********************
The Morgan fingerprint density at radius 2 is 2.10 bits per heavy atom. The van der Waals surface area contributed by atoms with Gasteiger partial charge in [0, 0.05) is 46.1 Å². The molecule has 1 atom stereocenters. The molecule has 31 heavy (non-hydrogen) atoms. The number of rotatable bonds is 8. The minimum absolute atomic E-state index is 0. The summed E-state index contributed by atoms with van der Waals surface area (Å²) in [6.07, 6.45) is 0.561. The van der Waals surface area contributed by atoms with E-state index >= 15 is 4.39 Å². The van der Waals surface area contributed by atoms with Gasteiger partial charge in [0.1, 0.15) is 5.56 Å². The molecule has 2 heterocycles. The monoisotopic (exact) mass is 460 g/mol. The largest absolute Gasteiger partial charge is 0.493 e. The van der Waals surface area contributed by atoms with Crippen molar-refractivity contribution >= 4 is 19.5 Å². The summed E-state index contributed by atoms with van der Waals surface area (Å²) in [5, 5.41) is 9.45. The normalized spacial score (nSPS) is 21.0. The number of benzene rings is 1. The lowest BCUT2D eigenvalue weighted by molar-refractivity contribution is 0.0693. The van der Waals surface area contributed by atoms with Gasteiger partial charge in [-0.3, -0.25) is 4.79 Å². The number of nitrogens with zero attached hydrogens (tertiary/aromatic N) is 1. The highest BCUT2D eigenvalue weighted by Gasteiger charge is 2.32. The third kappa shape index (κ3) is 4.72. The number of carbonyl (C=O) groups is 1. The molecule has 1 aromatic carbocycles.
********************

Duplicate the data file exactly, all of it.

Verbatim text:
The Morgan fingerprint density at radius 2 is 2.10 bits per heavy atom. The van der Waals surface area contributed by atoms with Gasteiger partial charge in [0, 0.05) is 46.1 Å². The molecule has 1 atom stereocenters. The molecule has 31 heavy (non-hydrogen) atoms. The number of rotatable bonds is 8. The minimum absolute atomic E-state index is 0. The summed E-state index contributed by atoms with van der Waals surface area (Å²) in [6.07, 6.45) is 0.561. The van der Waals surface area contributed by atoms with E-state index >= 15 is 4.39 Å². The van der Waals surface area contributed by atoms with Gasteiger partial charge in [0.1, 0.15) is 5.56 Å². The molecule has 2 heterocycles. The monoisotopic (exact) mass is 460 g/mol. The largest absolute Gasteiger partial charge is 0.493 e. The van der Waals surface area contributed by atoms with Crippen molar-refractivity contribution >= 4 is 19.5 Å². The summed E-state index contributed by atoms with van der Waals surface area (Å²) in [5, 5.41) is 9.45. The normalized spacial score (nSPS) is 21.0. The number of benzene rings is 1. The lowest BCUT2D eigenvalue weighted by molar-refractivity contribution is 0.0693. The van der Waals surface area contributed by atoms with Gasteiger partial charge in [-0.3, -0.25) is 4.79 Å². The number of nitrogens with zero attached hydrogens (tertiary/aromatic N) is 1. The highest BCUT2D eigenvalue weighted by Gasteiger charge is 2.32. The third kappa shape index (κ3) is 4.72. The number of carbonyl (C=O) groups is 1. The molecule has 1 aromatic carbocycles.